Spray freeze drying (SFD) was used to prepare re-dispersible powders of crystalline, pure-drug nanodispersions of naproxen in lactose and stabilized with hydroxypropyl cellulose. The particle size of the rehydrated powders was determined using static light scattering/Mie analysis. The nanoparticles present in the SFD powders were aggregated but could be dispersed on re-dispersion with water and stirring either with or without additional ultrasonic treatment. The disaggregation of the SFD nanoparticles was superior to that reported in the literature for spray dried nanoparticles of the same composition. It appears that the moderately-rapid freezing of the large spray droplets in LN2 during SFD produces less aggregation than does evaporative drying of the much smaller droplets during spray drying. Re-dispersion was also found to depend strongly on the pH of the original nanodispersion. The solubility of this weak acid is greater at higher pH which resulted in formation of a dissolved fraction of drug in the nanodispersions during media milling. After SFD, the dissolved naproxen fraction formed an amorphous solid which re-dissolves on re-hydration whereas the crystalline nanoparticles disaggregate.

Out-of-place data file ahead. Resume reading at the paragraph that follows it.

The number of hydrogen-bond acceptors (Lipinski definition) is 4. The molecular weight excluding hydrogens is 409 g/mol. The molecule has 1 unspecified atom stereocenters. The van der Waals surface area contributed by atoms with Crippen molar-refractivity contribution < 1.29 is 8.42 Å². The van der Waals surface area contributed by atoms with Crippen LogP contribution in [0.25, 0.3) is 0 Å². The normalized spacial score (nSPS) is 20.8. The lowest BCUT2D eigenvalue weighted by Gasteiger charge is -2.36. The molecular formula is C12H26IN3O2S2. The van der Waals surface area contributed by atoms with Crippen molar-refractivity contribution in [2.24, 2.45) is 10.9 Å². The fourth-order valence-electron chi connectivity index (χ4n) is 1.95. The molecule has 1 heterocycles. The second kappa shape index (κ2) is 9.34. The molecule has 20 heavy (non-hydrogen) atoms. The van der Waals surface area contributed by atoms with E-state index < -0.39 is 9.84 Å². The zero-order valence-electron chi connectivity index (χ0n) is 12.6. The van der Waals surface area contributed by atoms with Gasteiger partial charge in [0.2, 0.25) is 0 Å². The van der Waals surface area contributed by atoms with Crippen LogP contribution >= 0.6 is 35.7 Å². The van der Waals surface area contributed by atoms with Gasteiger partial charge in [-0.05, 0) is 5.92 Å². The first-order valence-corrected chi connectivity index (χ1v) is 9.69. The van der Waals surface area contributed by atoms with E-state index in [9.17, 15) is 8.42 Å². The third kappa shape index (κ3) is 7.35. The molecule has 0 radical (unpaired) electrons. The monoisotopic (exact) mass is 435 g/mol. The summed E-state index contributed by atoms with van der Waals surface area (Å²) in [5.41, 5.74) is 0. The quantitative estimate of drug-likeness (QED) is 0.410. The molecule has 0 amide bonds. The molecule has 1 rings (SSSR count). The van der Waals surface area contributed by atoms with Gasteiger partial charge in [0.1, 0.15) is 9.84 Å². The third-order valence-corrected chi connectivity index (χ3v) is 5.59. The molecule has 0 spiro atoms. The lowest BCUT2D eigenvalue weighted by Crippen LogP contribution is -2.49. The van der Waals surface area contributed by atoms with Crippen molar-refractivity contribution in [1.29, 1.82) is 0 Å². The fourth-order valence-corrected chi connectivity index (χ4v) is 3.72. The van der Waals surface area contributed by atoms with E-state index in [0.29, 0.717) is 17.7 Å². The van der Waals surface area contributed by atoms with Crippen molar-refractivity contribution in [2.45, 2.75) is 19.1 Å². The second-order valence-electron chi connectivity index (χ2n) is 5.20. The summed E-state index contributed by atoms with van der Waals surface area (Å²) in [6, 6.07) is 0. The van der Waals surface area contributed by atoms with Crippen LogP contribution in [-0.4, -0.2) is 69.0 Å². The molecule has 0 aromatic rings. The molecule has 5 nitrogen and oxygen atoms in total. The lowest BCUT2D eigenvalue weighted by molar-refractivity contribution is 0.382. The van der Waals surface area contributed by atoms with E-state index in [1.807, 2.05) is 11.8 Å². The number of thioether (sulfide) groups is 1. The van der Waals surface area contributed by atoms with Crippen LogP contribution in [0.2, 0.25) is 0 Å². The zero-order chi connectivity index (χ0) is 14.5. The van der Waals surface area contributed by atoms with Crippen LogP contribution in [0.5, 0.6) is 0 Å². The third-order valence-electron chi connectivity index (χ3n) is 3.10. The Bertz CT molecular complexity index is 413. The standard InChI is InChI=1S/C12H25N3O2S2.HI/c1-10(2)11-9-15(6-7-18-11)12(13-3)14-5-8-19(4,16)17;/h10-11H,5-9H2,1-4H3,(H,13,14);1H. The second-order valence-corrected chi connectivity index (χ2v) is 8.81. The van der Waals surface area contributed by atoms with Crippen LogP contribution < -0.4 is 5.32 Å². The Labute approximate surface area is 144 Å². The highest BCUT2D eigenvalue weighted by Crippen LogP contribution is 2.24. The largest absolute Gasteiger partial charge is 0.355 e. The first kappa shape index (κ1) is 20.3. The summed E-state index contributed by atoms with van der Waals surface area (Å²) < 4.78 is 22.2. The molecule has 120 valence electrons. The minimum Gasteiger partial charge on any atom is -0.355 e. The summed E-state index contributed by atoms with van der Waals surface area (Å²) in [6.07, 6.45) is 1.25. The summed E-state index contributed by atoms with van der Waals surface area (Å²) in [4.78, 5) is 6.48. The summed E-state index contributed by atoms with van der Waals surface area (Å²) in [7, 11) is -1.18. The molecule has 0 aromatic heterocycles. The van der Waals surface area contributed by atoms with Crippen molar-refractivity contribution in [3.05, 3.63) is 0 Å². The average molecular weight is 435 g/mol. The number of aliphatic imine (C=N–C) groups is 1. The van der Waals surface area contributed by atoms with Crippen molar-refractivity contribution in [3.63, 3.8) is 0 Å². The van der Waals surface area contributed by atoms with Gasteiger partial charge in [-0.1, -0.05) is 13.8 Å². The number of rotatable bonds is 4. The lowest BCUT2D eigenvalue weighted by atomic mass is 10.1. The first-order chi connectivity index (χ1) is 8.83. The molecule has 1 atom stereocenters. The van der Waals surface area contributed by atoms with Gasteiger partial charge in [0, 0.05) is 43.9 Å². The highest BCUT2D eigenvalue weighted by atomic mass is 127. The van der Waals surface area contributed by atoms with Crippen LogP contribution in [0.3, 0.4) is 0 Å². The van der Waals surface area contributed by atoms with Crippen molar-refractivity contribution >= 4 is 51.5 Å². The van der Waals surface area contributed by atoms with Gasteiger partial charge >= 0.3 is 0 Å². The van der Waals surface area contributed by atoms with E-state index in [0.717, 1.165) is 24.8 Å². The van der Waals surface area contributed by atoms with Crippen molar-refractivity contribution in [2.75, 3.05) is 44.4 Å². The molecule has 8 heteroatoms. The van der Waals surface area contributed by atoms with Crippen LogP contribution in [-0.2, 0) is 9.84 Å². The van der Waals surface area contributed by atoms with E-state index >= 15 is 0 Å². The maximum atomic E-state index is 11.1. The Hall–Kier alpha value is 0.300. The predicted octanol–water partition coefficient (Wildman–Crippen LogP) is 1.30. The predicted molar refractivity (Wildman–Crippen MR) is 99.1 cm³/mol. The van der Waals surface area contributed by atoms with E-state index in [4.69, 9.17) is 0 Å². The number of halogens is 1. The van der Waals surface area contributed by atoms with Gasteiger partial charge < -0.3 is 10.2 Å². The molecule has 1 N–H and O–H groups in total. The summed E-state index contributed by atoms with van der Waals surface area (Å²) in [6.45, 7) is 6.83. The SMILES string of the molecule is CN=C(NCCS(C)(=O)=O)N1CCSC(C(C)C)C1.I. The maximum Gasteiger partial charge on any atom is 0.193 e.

Keywords

Nanoparticles, Poorly soluble drug, Spray freeze drying, Re-dispersion, Particle size

Oral immunization with bacteriophage MS2-L2 VLPs protects against oral and genital infection with multiple HPV types associated with head & neck cancers and cervical cancer

Oral immunization with bacteriophage MS2-L2 VLPs protects against oral and genital infection with multiple HPV types associated with head & neck cancers and cervical cancer

Lukai Zhai, Rashi Yadav, Nitesh K. Kunda, Dana Anderson, Elizabeth Bruckner, Elliott K. Miller, Rupsa Basu, Pavan Muttil, Ebenezer Tumban

Abstract